Three forgotten values can help you overcome divisions
Emphasize group bonding values to create environmental messages that will appeal to a broad audience.
People must work together across differences to solve environmental problems. Water infrastructure, for instance, will require increased public investments. However, community divisions are getting in the way of backing solutions, which researchers have demonstrated that communication failures may be to blame. Environmental educators overwhelmingly rely on just two of the six basic moral values common to all people. By emphasizing bonding values of loyalty/betrayal, authority/subversion and sanctity/degradation, many more people are likely to support environmental initiatives.
Tailoring environmental messages to emphasize maintaining group integrity and social order have been shown to be effective. What follows are examples of how environmental messaging using in-group domains frequently absent from environmental appeals are:
1) In-group/loyalty – Patriotic symbols such as the American flag, team spirit or any such group brand can engage one’s feelings of attachment to one’s group. Michigan State University have expanded the use of their mascot to build in-group identity of the Michigan State University affiliated community. By using branded colors, typeface and phrases, the in-group is easily recognized in their marketing imagery. Dr. Mona Hanna-Attisha is the pediatrician who brought attention to the Flint Water Crisis in 2015. By quoting Dr. Hanna-Attisha, the University invites the in-group, fellow-Spartans, to be bold in their efforts to address environmental injustices.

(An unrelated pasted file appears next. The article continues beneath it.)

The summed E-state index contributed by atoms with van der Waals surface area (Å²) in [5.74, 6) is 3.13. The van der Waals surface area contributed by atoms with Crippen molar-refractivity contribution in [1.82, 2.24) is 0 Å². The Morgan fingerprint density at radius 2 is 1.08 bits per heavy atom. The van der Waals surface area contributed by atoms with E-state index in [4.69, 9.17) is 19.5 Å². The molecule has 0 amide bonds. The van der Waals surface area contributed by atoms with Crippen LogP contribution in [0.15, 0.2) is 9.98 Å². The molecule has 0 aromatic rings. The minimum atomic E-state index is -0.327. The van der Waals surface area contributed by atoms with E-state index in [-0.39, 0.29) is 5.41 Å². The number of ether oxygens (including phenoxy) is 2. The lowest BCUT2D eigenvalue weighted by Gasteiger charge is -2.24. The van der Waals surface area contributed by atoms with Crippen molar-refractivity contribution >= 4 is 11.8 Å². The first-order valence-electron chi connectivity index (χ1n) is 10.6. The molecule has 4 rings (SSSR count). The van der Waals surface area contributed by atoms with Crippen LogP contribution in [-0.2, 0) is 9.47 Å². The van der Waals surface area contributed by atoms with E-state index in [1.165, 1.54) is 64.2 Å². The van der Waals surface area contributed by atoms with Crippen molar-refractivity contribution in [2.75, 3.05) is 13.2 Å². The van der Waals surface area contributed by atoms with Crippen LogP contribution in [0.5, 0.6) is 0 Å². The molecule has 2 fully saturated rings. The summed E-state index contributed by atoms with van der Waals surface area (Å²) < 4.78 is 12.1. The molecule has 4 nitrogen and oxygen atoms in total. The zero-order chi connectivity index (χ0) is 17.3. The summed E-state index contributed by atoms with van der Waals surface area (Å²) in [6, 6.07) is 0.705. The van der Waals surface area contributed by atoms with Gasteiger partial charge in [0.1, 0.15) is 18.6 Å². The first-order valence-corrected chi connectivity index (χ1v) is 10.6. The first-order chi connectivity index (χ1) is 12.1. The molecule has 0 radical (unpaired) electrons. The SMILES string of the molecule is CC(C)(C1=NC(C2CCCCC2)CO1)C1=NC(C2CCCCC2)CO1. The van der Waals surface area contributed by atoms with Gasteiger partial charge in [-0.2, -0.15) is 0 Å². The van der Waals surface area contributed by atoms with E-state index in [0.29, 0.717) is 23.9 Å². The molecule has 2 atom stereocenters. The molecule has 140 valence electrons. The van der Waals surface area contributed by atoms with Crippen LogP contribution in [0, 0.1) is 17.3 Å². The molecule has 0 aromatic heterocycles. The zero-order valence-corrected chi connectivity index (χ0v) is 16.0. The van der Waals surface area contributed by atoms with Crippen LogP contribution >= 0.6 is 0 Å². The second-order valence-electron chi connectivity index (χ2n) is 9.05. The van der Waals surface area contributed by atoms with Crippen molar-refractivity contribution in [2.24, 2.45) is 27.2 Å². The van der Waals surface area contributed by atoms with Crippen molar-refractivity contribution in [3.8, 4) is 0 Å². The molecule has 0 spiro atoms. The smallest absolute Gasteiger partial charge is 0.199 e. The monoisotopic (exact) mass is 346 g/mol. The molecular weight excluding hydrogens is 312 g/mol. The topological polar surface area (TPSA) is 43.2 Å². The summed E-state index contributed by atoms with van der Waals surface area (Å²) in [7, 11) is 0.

Michigan State University uses branding to reinforce ingroup prosocial environmental justice behavior.
2) Purity/sanctity – Purity connotes an ideal condition associated with health and safety. Efforts to prevent pollution, contamination from invasive species or other harms to natural resources are a good fit for emphasis on purity/sanctity moral. The Pure Michigan campaign is a ubiquitous example that also draws on another of the less common moral domains, purity/sanctity.
3) Authority/respect – By treating leadership and institutions with respect, campaigns can appeal to people’s desire to live in peaceful and orderly communities. Being mindful of etiquette and other pro-social norms are ways to demonstrate reverence for the value of authority and respect. Images that illustrate children learning from their elders in natural environments appeals to this domain.
Families are a basic unit of society and provide a foundation for learning social norms and rules. | Photo by Monica Day
Most environmental messages stop short by only emphasizing harm versus care, fairness, justice and reciprocity. To inspire actions to benefit the common good, messengers can look for examples that reinforce in-group identity such as the Pure Michigan campaign, “we all drink water” messages that are presented in an organized and respectful manner.
Efforts to protect and preserve environmental health has historically been a non-partisan issue. However, in recent decades, environmental issues have become divisive. Researchers such as Christopher Wolsko have identified group dynamics and a limited array of appeals to bonding moral frames as explaining this divide. To inspire a broader base of support for collective action, organizers should tailor outreach to all five moral foundations.
This article is one of a series on soft skills for working in community to solve environmental challenges: